On March 15, Ms. Hui Fang Dong and her three children— ages 14, 11, and 9 — appeared before Judge George Hazel at the United States District Court in Greenbelt to fight ICE’s cruel “bait and switch” tactic. Her husband, Wanrong Lin, himself could not be present because he was working at their family restaurant in St. Mary’s County, and because he was scared of what might happen if he entered another government building again.

In August 2018, the couple had been lured into Baltimore’s USCIS immigration office to complete the required marriage interview of the Green Card process, only to have ICE cruelly snatch Wanrong away and separate him from his wife and three children, who were waiting in the next room. There was never even a chance for goodbyes.

The family is suing the Department of Homeland Security for ICE’s violation of its own regulations. In an effort to help families avoid long, grievous years of separation, the federal government in 2016 expanded the rules for the process of citizenship to allow people, even those with deportation orders, to remain in the United States while they sought legal status from their valid marriages to U.S. citizens.

Excited by the promising new rules, Hui Fang, a naturalized U.S. citizen, petitioned for Wanrong to remain in the US while he went through the steps to obtain a Green Card. After completing the necessary paperwork, attending the marriage interview, paying the $535.00 filing fee, and hiring an attorney to assist them in their goal to secure Wanrong’s Green Card, the couple’s petition was approved. Wanrong was authorized to move forward in his citizenship process. But immediately after having the petition approved after the marriage interview, Wanrong was arrested by ICE.

Nick Steiner, one of the ACLU lawyers representing the family, spoke out after the court hearing: “We are challenging the ICE policy of arresting people when they come in for their marriage interviews. These actions are not isolated events.”

ICE’s bait and switch deportation tactic has occurred across the country, with reported cases in Florida, Massachusetts, New York, and New Jersey. The practice leaves families, like Wanrong and Hui Fang’s, fighting to stay together in their homes for merely following government protocol while trying to obtain legal status.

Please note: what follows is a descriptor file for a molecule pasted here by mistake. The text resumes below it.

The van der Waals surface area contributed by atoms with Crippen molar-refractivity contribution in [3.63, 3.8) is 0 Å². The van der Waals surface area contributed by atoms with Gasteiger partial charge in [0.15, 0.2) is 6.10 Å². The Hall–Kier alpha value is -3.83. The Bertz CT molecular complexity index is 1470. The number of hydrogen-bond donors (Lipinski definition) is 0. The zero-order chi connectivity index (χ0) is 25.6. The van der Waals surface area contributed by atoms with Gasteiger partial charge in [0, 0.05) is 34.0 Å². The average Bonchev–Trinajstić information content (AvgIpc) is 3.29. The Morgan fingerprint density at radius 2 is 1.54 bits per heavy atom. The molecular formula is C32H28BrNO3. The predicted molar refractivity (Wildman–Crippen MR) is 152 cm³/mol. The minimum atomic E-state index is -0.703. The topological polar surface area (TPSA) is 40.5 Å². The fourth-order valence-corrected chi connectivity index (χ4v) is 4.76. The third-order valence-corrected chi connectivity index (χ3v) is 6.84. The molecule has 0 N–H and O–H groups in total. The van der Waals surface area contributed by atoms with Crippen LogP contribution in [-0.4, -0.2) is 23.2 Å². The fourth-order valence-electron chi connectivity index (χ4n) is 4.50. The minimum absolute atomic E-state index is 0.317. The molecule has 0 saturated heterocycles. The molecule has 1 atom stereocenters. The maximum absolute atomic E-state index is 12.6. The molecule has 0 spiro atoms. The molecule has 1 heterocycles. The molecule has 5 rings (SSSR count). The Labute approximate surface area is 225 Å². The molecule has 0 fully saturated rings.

“They’ve used the process to lure Mr. Lin in,” said Steiner. “There is a due process right of not having the rules changed on you without any notice, and being arrested at a necessary piece of the provisional waiver process violates due process.”

Judge Hazel listened to both sides of the arguments, while periodically asking clarifying questions. While listening to the lawyer for the U.S. Department of Justice, Judge Hazel questioned whether or not arresting people at their interviews “rendered the entire process useless.” The DOJ lawyer ignored the broad implications of the practice, replying that it may “frustrate the process for that person.” But as ACLU’s Steiner made clear, “This ‘bait and switch’ tactic renders the whole process pointless.”

After the court hearing, Hui Fang expressed her feelings of anxiety. “We are still worried, even though he’s back,” she said. “My husband is very nervous because the case is not resolved.”

“Mr. Lin has been here for 25 years,” said Steiner. “He’s paid taxes. With his wife, they started a business and family together. He has established himself here. The Lins are a part of the Maryland community.”

The ACLU is deeply concerned that when families legally follow the necessary steps to obtain citizenship, they are still at risk of being unlawfully captured and ripped away from their families, homes, and communities. “We want people to know that the immigration process is extremely complicated,” said Steiner. “We need to protect families, like the Lin’s, and support keeping families together and protect their rights to due process.”

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